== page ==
Will Ten Percent to Tan Prevent Skin Cancers?

A bit of disclosure before I launch into this post: My dermatologist has said the “M” word – as in melanoma, a deadly form of skin cancer– to me more than once after a biopsy of a suspicious spot. I lost a dear, dear uncle to malignant metastatic melanoma nearly two decades ago. He was in his mid-forties. He spent his last weeks at my parents’ house, in horrible pain despite an on-demand morphine drip. And just a few weeks ago I found out that a neighbor, a vibrant, exquisitely alive woman in her fifties, had been told by her physician that her next referral will be for hospice care. She’s valiantly fought multiple cancers over the last few years, enduring chemotherapy, radiation, drugs, and a complete bilateral mastectomy, for starters. Her original diagnosis? Malignant metastatic melanoma.

Those are some of the reasons why a recent NPR piece about the new federal excise tax on indoor tanning caught my attention. The 10 percent tax, which went into effect July 1, has generated the expected reaction from owners of tanning bed salons and industry representatives, and NPR was happy to cover it. The NPR copyeditor’s title for the story couldn’t have been worse: “Tanning Beds Burned by New Health Law.” Bad pun, bad message.

Thankfully, the story was better than the headline, although it did open with the plight of the poor tanning bed salon owners who are being forced to help finance health-care reform. But the story neglected to mention one important detail: The policy has a major loophole. It applies only to businesses that charge a fee for indoor tanning. Health clubs that offer indoor tanning as part of their membership package are exempted, as are “phototherapy services” performed by licensed medical personnel.

And NPR wants me to feel sorry for those 18,000 tanning bed salon owners and other small business owners who might lose business because of a new tax on the lethal product they sell? Tanning bed industry protestations to the contrary, exposure to ultraviolet light — especially the concentrated doses found in tanning salons — has been unequivocally linked with increases in skin cancer rates, specifically melanomas. Melanoma is the least common type of skin cancer, accounting for about five percent of all skin cancers in the United States, but also the most deadly. Estimates from the American Cancer Society show that about 68,130 new melanomas will be diagnosed in the United States during 2010, leading to about 8,700 deaths.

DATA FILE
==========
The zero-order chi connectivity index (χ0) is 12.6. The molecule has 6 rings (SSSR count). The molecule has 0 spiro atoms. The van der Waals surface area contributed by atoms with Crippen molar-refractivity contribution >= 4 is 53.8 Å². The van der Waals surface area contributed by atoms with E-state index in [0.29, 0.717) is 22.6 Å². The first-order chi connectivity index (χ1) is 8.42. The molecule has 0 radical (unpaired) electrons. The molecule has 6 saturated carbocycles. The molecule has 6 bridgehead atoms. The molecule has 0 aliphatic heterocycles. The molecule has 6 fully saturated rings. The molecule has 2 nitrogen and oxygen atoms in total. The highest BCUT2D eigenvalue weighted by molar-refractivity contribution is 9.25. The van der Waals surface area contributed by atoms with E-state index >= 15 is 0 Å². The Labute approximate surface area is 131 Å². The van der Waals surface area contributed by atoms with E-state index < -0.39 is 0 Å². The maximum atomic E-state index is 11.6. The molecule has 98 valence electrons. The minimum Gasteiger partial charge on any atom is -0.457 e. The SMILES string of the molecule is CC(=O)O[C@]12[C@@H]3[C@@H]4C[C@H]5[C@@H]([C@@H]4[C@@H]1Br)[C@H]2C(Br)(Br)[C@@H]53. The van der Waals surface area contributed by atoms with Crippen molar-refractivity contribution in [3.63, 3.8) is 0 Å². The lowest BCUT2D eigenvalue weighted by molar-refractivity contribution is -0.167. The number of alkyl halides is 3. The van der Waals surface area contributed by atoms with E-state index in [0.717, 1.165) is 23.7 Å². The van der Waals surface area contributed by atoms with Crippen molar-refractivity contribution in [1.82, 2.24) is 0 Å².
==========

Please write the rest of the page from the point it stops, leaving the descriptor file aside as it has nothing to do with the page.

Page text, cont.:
Evidence for a strong link between indoor tanning and melanoma was strengthened last May when researchers at the University of Minnesota reported that they had found use of indoor tanning increased the risk of melanoma between two and four times, depending on the device and length of time indoor tanning is used. The study was the largest of its kind to examine tanning beds and melanoma risk. Among 1,167 people with melanoma and 1,101 people without the disease, those who had tanned indoors had 74 percent increased risk of melanoma. If the devices emitted primarily UVA radiation, the risk was 4.4-fold. Risk also increased along with greater years of use, number of sessions, or total hours of use.

The International Agency for Research on Cancer, an agency of the World Health Organization, has taken an even stronger stance on indoor tanning (“sunbeds”). The WHO agency found that tanning beds are “carcinogenic to humans” and categorizes UVR from tanning right up there in terms of its cancer-causing ability with mustard gas, plutonium, cigarettes and arsenic. Although there are some genetic risk factors associated with melanoma, the vast majority of the disease results from unprotected exposure to ultraviolet rays, either natural or artificial.

More than one million people in the United States visit a tanning bed every day. About 70 percent of them are Caucasian girls and women 16-29 years of age, according to the American Academy of Dermatology. About one-third of teenage girls in the United States report using tanning beds. Most start using tanning beds at 12 to 13 years, with usage peaking at about 17 years of age. And — no surprise here — rates of melanoma more than tripled among women ages 15-30 between 1974 and 2004. The dramatic increases in melanomas in this age group appears to correspond with increased use of tanning beds by women born after 1965.

So is the new tax on tanning beds a good idea? In my not-so-humble, completely biased opinion, it’s one of the best health policies I’ve seen for a long time, especially as part of health-care reform (now if Congress will only close those loopholes for “health centers” and “phototherapy services”). At the same time that it increases revenue for health-care needs, it dissuades people from engaging in a risky health behavior.

Addressing risky health behaviors at their source, known in public health parlance as a “primary prevention intervention,” is the most economical and effective way to improve health — and reduce costs. Fewer (young white girls and women) tanning, more money for health care overall, less need for treatment of melanomas. That, at least, is the equation that public health policy experts are hoping to see.

And while we’re waiting to see if 10 percent adds up to lives saved, I have a suggestion for a new career for those tanning bed salon owners: hospice work with melanoma patients.

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